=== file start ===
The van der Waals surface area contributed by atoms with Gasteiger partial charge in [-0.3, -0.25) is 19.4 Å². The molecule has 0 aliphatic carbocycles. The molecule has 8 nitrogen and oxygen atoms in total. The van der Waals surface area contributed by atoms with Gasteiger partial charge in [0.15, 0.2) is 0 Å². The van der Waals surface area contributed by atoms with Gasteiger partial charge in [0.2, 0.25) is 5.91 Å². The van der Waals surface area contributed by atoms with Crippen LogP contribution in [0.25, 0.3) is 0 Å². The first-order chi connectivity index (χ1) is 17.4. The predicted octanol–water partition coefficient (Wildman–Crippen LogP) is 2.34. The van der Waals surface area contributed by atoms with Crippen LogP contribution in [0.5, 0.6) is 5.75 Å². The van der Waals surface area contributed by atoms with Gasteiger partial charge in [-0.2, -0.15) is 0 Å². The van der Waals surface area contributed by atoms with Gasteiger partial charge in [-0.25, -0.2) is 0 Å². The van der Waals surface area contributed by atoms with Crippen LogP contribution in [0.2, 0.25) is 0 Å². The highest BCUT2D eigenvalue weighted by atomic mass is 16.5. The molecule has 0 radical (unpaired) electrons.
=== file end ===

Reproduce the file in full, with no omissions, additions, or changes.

The van der Waals surface area contributed by atoms with Gasteiger partial charge in [-0.3, -0.25) is 19.4 Å². The molecule has 0 aliphatic carbocycles. The molecule has 8 nitrogen and oxygen atoms in total. The van der Waals surface area contributed by atoms with Gasteiger partial charge in [0.15, 0.2) is 0 Å². The van der Waals surface area contributed by atoms with Gasteiger partial charge in [0.2, 0.25) is 5.91 Å². The van der Waals surface area contributed by atoms with Crippen LogP contribution in [0.25, 0.3) is 0 Å². The first-order chi connectivity index (χ1) is 17.4. The predicted octanol–water partition coefficient (Wildman–Crippen LogP) is 2.34. The van der Waals surface area contributed by atoms with Crippen LogP contribution in [0.5, 0.6) is 5.75 Å². The van der Waals surface area contributed by atoms with Gasteiger partial charge in [-0.2, -0.15) is 0 Å². The van der Waals surface area contributed by atoms with Gasteiger partial charge in [-0.25, -0.2) is 0 Å². The van der Waals surface area contributed by atoms with Crippen LogP contribution in [0.2, 0.25) is 0 Å². The highest BCUT2D eigenvalue weighted by atomic mass is 16.5. The molecule has 0 radical (unpaired) electrons.